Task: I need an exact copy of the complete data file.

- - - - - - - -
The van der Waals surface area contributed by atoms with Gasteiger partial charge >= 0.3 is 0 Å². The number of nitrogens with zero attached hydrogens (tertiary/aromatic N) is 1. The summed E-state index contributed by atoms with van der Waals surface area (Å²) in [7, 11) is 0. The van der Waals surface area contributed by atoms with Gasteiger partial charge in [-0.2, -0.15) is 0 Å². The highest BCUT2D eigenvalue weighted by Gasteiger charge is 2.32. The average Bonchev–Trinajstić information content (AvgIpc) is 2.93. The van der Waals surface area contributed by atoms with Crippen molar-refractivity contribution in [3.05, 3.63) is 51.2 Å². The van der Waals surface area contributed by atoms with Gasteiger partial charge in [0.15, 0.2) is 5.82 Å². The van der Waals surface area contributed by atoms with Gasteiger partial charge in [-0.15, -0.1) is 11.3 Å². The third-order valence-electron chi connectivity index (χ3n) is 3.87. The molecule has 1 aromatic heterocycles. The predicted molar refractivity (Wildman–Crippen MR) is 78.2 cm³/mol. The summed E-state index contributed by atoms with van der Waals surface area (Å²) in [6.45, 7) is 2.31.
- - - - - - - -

The van der Waals surface area contributed by atoms with Gasteiger partial charge >= 0.3 is 0 Å². The number of nitrogens with zero attached hydrogens (tertiary/aromatic N) is 1. The summed E-state index contributed by atoms with van der Waals surface area (Å²) in [7, 11) is 0. The van der Waals surface area contributed by atoms with Gasteiger partial charge in [-0.2, -0.15) is 0 Å². The highest BCUT2D eigenvalue weighted by Gasteiger charge is 2.32. The average Bonchev–Trinajstić information content (AvgIpc) is 2.93. The van der Waals surface area contributed by atoms with Crippen molar-refractivity contribution in [3.05, 3.63) is 51.2 Å². The van der Waals surface area contributed by atoms with Gasteiger partial charge in [0.15, 0.2) is 5.82 Å². The van der Waals surface area contributed by atoms with Gasteiger partial charge in [-0.15, -0.1) is 11.3 Å². The third-order valence-electron chi connectivity index (χ3n) is 3.87. The molecule has 1 aromatic heterocycles. The predicted molar refractivity (Wildman–Crippen MR) is 78.2 cm³/mol. The summed E-state index contributed by atoms with van der Waals surface area (Å²) in [6.45, 7) is 2.31.